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A San Pablo man will spend the rest of his life in prison for his role in a gang-related killing spree in San Pablo that randomly targeted people wearing red over a five-month period in 2007 and 2008. Contra Costa County Judge John Kennedy this morning sentenced 24-year-old convicted Surreno gang member Hector Molina to life in prison without the possibility of parole plus 169 years for the murders of four people and the attempted murders of two others. “This callous decision to hunt human beings and murder them on public streets because they may be wearing red…demonstrates a level of depravity that we rarely see, even in the criminal justice system,” the judge said before handing down the sentence.
According to prosecutors, Molina and two fellow gang members decided to drive around San Pablo the night of Dec. 22, 2007, looking for rival gang members. When they came upon a group of teens in the area of Broadway, two of them wearing red, they opened fire. Molina shot and killed one of the boys in the head, 15-year-old Antonio Centron, and shot and badly injured 18-year-old Adrian Espinoza and a juvenile, Neil Wixson, Jr., according to authorities. On Feb. 16, 2008, Molina and a group of other Surrenos again took to the streets in search of rival gang members, prosecutors said. Molina drove a car as one of his co-conspirators, Jorge Camacho, shot and killed 27-year-old Luis Perez, who was not gang-affiliated but happened to be wearing red, according to prosecutors.
Molina was also convicted of first-degree murder for the fatal shooting of Rico McIntosh, 37, on April 26, 2008. A jury found Molina guilty of second-degree murder for the death of a homeless 47-year-old woman identified as Lisa Thayer. Molina was present when one of Camacho’s stray bullets intended for another target fatally struck the woman, prosecutors said. Molina’s defense attorney said today said the defendant was not always a gang member, but crumbled under the pressure to become one at 17 after repeated beatings by gang members. He also said those assaults left Molina with significant brain trauma that, coupled with drugs and alcohol, helped lead to the San Pablo man’s “pernicious” behavior.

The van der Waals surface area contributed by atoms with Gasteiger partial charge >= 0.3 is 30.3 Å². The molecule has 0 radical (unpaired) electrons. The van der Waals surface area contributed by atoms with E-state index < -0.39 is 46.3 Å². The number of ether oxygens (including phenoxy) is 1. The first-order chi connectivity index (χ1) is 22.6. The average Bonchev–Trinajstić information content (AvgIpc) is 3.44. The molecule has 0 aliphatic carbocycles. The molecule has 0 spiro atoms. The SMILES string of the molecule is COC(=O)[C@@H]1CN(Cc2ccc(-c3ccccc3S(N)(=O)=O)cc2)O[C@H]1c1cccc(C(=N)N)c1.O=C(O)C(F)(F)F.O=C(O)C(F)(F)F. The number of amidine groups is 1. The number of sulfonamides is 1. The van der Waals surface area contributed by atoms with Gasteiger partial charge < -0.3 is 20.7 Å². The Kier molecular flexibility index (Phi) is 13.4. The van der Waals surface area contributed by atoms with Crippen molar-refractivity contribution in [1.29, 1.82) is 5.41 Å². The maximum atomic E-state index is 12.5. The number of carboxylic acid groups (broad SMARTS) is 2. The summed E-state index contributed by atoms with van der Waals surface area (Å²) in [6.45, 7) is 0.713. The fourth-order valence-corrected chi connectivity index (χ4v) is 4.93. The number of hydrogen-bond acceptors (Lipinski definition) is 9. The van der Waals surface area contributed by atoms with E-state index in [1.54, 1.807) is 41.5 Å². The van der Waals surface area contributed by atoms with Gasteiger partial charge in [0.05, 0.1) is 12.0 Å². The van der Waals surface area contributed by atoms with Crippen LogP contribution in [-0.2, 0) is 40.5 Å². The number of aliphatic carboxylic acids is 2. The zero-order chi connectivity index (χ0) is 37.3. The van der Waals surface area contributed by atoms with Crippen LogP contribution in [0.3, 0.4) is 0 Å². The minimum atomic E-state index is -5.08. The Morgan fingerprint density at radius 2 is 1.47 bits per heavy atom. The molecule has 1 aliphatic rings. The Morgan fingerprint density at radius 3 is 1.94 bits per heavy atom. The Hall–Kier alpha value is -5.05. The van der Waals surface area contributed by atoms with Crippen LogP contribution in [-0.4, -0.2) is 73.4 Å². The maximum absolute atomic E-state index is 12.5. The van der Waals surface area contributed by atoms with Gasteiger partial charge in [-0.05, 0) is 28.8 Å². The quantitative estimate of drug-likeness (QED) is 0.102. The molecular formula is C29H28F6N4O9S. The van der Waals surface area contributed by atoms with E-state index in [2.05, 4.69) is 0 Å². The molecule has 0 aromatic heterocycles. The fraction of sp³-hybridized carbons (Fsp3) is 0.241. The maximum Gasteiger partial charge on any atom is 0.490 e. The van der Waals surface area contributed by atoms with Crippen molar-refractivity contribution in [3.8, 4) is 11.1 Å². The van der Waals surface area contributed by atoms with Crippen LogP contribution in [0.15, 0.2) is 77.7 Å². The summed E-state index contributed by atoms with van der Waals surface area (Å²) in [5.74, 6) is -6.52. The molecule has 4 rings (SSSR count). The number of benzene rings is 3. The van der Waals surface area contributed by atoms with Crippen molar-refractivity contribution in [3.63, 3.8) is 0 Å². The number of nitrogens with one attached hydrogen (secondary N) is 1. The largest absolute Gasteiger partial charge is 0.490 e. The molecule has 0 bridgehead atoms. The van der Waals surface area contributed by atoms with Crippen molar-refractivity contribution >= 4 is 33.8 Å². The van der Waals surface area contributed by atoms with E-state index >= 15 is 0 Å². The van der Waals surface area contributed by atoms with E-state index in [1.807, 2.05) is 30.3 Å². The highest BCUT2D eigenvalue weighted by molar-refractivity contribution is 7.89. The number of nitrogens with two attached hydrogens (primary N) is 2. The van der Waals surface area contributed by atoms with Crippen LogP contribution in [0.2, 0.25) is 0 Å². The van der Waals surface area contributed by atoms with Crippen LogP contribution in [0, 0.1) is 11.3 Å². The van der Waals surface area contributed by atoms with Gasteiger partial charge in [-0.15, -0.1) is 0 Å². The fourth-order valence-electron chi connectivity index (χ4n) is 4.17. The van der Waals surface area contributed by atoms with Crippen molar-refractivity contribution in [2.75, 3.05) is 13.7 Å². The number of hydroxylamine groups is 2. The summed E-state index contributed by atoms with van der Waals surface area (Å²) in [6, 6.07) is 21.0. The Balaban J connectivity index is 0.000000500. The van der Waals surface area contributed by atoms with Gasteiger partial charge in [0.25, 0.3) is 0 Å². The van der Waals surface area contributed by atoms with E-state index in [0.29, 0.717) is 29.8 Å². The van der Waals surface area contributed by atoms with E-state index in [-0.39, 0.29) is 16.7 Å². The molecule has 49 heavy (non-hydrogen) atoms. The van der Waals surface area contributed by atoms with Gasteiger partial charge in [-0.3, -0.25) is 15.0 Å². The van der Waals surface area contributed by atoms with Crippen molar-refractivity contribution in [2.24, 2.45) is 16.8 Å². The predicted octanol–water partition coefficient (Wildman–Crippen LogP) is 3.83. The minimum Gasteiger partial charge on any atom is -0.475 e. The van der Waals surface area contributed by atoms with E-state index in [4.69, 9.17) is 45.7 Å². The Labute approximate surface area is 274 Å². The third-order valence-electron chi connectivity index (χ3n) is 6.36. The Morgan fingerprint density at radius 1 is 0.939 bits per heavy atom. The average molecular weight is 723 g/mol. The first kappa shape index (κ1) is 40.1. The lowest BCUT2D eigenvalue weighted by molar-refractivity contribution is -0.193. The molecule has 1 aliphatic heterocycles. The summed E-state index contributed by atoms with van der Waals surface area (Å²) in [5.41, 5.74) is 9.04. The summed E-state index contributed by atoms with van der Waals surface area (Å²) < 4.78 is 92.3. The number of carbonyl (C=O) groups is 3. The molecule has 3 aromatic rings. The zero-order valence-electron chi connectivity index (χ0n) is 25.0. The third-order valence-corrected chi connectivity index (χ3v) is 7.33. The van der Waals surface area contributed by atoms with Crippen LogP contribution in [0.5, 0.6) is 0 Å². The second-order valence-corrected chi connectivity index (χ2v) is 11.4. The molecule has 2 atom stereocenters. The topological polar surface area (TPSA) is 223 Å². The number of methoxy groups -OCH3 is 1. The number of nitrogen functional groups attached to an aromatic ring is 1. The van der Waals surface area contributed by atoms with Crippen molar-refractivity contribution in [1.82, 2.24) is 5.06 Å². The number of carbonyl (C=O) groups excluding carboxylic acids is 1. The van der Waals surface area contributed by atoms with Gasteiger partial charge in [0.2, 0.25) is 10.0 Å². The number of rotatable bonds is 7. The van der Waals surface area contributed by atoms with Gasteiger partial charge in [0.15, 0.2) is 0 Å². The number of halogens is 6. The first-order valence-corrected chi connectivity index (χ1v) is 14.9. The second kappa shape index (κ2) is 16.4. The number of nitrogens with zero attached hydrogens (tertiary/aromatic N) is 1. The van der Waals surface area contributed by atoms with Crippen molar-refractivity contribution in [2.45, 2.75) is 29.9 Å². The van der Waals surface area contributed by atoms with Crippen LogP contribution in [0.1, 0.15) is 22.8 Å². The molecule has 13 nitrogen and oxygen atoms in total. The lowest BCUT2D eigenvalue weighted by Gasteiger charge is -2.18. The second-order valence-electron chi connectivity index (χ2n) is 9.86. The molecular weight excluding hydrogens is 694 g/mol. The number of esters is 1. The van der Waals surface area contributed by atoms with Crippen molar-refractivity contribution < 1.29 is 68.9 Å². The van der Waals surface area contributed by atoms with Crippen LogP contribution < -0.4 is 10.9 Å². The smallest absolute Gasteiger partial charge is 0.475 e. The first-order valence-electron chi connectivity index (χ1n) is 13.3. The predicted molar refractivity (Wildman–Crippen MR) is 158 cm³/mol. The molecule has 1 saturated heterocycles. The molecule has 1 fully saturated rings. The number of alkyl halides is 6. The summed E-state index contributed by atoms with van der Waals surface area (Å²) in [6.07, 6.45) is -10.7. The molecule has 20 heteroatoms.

But Contra Costa Deputy District Attorney Aron DeFerrari said Molina’s killings were well-planned acts of violence emulated by his fellow gang members. The prosecutor described how Molina and his co-conspirators celebrated after their killings and how the defendant would “brag to anyone who would listen” about the murders. “To call these acts evil is an understatement,” DeFerrari said. The court also heard emotional statements from several of the victims’ family members this morning. Molina, dressed in a yellow prison jumpsuit with a clean-shaven head, declined to make a statement to the court today.
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